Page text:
On the morning of 19 April 1775, a mist lay over the Green. The British regulars marched on Lexington. The Minutemen of Clark’s church musters on the Green and the Red Coats lined up ready for battle.

Would these humble farmers, mechanics, merchants and craftsmen fight? Would they turn and run? These were Christian men with families and businesses. Would they dare to resist trained British regulars? Clark knew they would. Had he not trained them for such an hour as this? They did fight, and the “shot heard round the world” was fired upon these free men who knew the cost of liberty and were willing to spill their blood if need be.

Eight men died that day, all from the congregation of Jonas Clark. You can still hear the words spoken by Captain Parker of the Lexington Militia, “Do not fire unless fired upon. But if they want a war, let it begin here.” These were the words spoken from a fearless deacon in the church. Eight men died. Not one died in vain. All gave their lives willingly for the great cause of liberty.

Reverend Clark was known as a man of the Book. He understood the necessity of biblical law. He was no anarchist. He knew men needed civil-government. And he believed civil-government to be an institution established by God. To him it was never a “necessary evil” but instrumental for our good. “And when that government no longer served the welfare of the people,” he would argue, “It ought to be altered or replaced.”

Reverend Clark was chosen as a delegate to the Massachusetts State Constitutional convention where he played a most influential role in the drafting of that document. A few years after the War, he was elected a delegate to the 1788 ratification convention for the purposed new federal Constitution1drafted the year before in Philadelphia. While in convention he said, “I will support the ratification if it contained a Bill of Rights.”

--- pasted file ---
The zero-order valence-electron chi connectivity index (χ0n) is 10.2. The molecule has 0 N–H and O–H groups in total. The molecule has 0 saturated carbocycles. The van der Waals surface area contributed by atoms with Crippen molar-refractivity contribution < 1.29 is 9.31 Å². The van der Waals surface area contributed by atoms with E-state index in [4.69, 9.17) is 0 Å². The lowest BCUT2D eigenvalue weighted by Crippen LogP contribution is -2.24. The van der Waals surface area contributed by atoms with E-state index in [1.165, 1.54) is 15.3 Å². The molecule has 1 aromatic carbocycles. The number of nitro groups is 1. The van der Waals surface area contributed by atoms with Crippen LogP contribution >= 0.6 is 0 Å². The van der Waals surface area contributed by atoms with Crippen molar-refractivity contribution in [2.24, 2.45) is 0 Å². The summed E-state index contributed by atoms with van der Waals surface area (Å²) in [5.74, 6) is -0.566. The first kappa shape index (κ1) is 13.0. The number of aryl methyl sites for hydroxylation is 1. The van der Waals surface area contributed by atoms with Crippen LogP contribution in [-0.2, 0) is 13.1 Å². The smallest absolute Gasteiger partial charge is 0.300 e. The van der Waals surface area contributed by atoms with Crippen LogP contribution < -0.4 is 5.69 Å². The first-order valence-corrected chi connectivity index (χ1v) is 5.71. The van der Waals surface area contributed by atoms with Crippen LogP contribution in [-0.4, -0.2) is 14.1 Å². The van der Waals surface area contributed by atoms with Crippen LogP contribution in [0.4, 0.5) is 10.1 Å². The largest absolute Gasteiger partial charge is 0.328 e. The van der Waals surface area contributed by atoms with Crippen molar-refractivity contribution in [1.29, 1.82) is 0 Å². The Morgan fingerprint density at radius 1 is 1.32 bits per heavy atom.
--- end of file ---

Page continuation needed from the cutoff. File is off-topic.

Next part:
What was it that inspired this man? What did he teach his congregation that stirred them to resistance to tyranny? What was it that filled their hearts with such passion for liberty? How can it be that free men would choose to defend their sacred rights rather than live under a benevolent tyrant like King George III? After all, they still owned their farms. The Crown protected them from invasion and foreign wars. It was well admitted that as British subjects they enjoyed greater liberty than many nations of Europe. For most lived under absolute monarchs with little of no personal freedoms.

What impassioned these farmers, merchants, and tradesman to so fully through off “the yoke of bondage?” The answer lies in the sermons preached Sunday after Sunday in the little church at Lexington pastored by Jonas Clark (and in all the churches of the American colonies). Maybe we can gain some insight into the man if we consider and ponder an excerpt from one of his sermons:

            “Tis not indeed pretended that any one man or number of men have any natural right or superiority, or inherent claim or dominion or governmental authority over another man or body of men. All men are by nature free and equal and independent in this matter. It is in compact, and compact alone, that all government is founded. The first steps,” says Clark “in entering into society, and towards establishment of civil government among a people, is the forming, agreeing to, and ratifying an original compact for the regulation of the state, describing and determining the mode, the departures, and powers of the government, and the rights, privileges and duties of the subjects. This must be done, adds Clark, “by the whole body of the people, or by their leaders or delegates of their choice.”

Jonas Clark, a humble man by all accounts, both in temperament and living, was a leader of the first rank. He was not just a theoretical expositor of natural rights, but a true believer as well. He was with his congregation on the green that fateful morning. He prayed with them, wept over their deaths and comforted the widows and orphans of the eight patriot heroes of Lexington. Pastor Clark not only ruled his church as a duly elected minister and teaching elder, but lead them in the eight-year struggle to preserve their God given, “unalienable rights.” He was a true church “ruler” and “leader.”

What does it mean to be a leader? By definition it is to lead. We elect and chose our church rulers. We follow them believing them to be “men of God” who fear God, have understanding and faith, and will not compromise the commands of their Savior. Many are. But how is it then that so many Christian families in America send their children to the Egyptian school of paganism (public school) and most Christian pastors, elders and deacons do too? True Christian leaders would “lead” their congregations out of the dens of anti-Christian socialism and teach their congregations the Law of God, the doctrines of grace, and obedience to their Sovereign Lord and God.